Mays said the thumb­nail-sized im­ages, lo­cated in a re­cy­cle bin on an ex­ter­nal hard drive, haven’t been ac­cessed since they were placed there in 2013. He said how they got there is a mys­tery and added that a com­puter foren­sic an­a­lyst he hired said it is not un­com­mon for such im­ages to be ac­ci­den­tally down­loaded.

The case dates to Jan­uary, when a com­puter se­cu­rity of­fi­cer, us­ing a pro­gram to watch what Xie was do­ing on his MD An­der­son com­puter, saw the re­searcher ap­pear to al­ter a restau­rant re­ceipt us­ing Pho­to­shop. He re­ferred the mat­ter to Univer­sity of Texas at Hous­ton po­lice to in­ves­ti­gate as a pos­si­ble case of tam­per­ing with a gov­ern­ment record.

Xie agreed to co­op­er­ate with the in­ves­ti­ga­tion and con­sented to a search, in which po­lice took more than 80 elec­tronic de­vices out of his home and lab, in­clud­ing lap­tops and ex­ter­nal hard drives, Mays said. Po­lice also had a judge sign a search war­rant at 1 a.m. to search Xie’s com­put­ers in case he re­fused.

That data, about 40 ter­abytes, con­tained years of test re­sults and other work, in­clud­ing those of Xie’s as­sis­tants, Mays said.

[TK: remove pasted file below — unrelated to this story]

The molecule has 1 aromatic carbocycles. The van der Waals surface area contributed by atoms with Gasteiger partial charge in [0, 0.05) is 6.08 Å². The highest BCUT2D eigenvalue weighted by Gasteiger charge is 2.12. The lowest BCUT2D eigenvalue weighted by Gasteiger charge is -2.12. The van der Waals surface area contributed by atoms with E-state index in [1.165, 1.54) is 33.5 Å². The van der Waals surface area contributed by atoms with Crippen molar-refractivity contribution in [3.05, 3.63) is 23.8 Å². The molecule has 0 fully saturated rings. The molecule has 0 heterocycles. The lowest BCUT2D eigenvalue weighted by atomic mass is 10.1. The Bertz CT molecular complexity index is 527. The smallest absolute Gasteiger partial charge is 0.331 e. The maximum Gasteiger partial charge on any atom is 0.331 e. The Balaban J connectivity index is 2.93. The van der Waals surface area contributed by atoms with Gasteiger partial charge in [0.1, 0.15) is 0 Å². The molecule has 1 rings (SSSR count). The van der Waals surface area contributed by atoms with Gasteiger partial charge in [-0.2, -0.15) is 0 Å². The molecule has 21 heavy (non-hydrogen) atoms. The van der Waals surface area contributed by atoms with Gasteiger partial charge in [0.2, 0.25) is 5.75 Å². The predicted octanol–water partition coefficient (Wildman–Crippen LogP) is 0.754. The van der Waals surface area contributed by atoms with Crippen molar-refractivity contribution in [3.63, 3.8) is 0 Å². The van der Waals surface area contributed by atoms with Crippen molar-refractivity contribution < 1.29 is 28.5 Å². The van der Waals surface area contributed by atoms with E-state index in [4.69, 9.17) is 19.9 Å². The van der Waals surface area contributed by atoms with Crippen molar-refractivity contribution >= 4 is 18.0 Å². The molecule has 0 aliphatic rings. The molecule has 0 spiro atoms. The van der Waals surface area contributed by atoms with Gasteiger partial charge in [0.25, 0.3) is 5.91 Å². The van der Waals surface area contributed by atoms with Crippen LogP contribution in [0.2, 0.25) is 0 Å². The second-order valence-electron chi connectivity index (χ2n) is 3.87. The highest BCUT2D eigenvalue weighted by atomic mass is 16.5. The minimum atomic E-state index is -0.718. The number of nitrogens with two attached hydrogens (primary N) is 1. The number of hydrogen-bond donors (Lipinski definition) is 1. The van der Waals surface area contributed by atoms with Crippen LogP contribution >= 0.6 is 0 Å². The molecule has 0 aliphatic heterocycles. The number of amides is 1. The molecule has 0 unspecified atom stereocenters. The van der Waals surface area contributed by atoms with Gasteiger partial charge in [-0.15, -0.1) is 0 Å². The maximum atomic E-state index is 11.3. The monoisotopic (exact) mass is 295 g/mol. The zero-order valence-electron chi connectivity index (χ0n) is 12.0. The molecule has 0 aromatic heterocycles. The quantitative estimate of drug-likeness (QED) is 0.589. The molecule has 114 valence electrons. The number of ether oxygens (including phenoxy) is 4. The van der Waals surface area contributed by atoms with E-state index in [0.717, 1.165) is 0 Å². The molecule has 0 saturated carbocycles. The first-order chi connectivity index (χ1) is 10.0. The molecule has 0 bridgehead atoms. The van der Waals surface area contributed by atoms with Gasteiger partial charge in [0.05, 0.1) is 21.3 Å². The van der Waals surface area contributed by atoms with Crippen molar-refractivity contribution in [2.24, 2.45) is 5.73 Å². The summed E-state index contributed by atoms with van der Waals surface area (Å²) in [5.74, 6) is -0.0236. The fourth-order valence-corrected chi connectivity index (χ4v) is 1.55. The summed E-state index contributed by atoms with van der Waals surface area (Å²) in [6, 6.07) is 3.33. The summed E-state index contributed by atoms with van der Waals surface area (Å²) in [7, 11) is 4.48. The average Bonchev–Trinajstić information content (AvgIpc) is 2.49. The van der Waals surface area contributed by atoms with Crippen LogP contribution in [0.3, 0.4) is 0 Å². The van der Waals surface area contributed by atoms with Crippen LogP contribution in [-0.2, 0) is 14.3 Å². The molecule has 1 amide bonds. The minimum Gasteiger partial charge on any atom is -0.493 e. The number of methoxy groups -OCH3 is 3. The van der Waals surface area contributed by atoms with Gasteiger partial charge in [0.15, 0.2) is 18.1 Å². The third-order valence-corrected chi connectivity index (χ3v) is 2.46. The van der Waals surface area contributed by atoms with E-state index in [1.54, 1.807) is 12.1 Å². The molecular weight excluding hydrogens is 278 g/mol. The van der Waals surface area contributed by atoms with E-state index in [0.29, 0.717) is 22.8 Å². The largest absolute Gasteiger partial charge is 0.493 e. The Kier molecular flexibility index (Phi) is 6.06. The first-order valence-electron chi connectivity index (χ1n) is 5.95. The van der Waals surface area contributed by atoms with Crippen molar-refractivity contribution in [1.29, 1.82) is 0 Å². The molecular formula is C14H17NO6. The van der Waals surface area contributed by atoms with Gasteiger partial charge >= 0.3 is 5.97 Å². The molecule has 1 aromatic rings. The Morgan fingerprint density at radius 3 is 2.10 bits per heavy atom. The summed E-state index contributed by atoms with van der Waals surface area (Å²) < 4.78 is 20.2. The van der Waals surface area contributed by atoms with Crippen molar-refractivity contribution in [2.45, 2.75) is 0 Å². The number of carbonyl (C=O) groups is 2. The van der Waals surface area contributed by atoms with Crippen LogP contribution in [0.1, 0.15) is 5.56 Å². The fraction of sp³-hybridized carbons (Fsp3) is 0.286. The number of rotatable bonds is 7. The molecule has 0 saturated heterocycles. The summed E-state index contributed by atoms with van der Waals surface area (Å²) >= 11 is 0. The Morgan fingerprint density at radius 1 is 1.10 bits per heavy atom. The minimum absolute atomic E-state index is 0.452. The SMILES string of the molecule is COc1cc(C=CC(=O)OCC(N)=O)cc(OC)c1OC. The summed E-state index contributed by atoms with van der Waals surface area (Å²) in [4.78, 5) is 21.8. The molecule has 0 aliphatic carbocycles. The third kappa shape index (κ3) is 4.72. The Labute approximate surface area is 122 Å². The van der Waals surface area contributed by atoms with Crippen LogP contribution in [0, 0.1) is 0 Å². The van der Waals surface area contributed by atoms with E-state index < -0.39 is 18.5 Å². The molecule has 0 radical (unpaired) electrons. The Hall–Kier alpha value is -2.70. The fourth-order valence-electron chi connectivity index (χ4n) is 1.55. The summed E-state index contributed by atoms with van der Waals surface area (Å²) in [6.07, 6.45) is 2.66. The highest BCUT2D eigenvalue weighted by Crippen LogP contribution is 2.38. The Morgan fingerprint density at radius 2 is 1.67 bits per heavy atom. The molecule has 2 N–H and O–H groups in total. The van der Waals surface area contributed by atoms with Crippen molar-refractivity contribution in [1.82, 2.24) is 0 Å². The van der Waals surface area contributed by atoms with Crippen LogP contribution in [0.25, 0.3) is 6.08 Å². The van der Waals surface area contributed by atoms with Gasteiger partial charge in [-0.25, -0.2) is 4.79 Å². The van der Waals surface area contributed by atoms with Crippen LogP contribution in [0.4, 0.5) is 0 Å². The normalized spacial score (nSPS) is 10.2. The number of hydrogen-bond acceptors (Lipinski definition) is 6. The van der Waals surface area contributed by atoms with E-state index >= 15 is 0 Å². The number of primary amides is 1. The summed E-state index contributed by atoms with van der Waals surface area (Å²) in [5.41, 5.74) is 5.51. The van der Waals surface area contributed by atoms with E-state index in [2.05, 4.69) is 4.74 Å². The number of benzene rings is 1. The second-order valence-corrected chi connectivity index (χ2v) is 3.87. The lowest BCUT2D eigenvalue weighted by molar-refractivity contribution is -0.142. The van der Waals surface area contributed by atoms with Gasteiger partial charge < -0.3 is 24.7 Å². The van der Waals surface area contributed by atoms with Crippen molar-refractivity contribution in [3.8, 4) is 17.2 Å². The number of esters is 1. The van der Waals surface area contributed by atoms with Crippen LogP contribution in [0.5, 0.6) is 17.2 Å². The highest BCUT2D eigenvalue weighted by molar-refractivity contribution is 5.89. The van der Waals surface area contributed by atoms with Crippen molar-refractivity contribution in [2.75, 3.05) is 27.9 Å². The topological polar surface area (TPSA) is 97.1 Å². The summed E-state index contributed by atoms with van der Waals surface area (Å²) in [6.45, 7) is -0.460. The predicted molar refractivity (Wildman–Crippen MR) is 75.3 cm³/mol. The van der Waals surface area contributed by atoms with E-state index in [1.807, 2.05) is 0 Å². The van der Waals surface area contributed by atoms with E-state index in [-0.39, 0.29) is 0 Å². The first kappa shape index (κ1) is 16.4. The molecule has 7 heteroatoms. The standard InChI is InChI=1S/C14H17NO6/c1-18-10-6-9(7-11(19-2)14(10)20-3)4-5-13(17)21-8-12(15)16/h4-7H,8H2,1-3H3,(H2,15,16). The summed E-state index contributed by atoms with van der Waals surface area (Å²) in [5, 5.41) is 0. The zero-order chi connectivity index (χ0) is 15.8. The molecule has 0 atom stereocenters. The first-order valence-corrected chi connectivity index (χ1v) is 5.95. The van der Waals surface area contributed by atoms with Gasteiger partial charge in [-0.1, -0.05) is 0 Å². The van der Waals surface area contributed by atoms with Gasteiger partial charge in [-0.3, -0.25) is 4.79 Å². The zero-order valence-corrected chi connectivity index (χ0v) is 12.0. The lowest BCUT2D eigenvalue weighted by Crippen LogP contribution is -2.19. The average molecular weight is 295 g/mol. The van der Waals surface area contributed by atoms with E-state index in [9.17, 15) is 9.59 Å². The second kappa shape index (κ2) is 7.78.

The UT po­lice hired an out­side com­pany to con­duct a foren­sic in­ves­ti­ga­tion of the data as part of their in­ves­ti­ga­tion of tam­per­ing with a gov­ern­ment record.

In March, that com­pany no­ti­fied the UT po­lice that it sus­pected five im­ages to be known child pornog­ra­phy. The po­lice at UT took that re­port to the In­ter­net Crimes Against Chil­dren unit at the Hous­ton Po­lice Depart­ment, where a de­tec­tive said he be­lieved that the im­ages were child pornog­ra­phy.

But HPD did not seek charges and in­stead sent the case back to the UT po­lice depart­ment — un­usual, Mays said, be­cause HPD typ­i­cally ar­rests sus­pects once child pornog­ra­phy is de­tected.

“They’re the lo­cal ex­perts in this field,” Mays said.

In June, the UT po­lice got an­other war­rant to search Xie’s com­put­ers again but found noth­ing new, ac­cord­ing to court doc­u­ments. Two months later, Xie was ar­rested.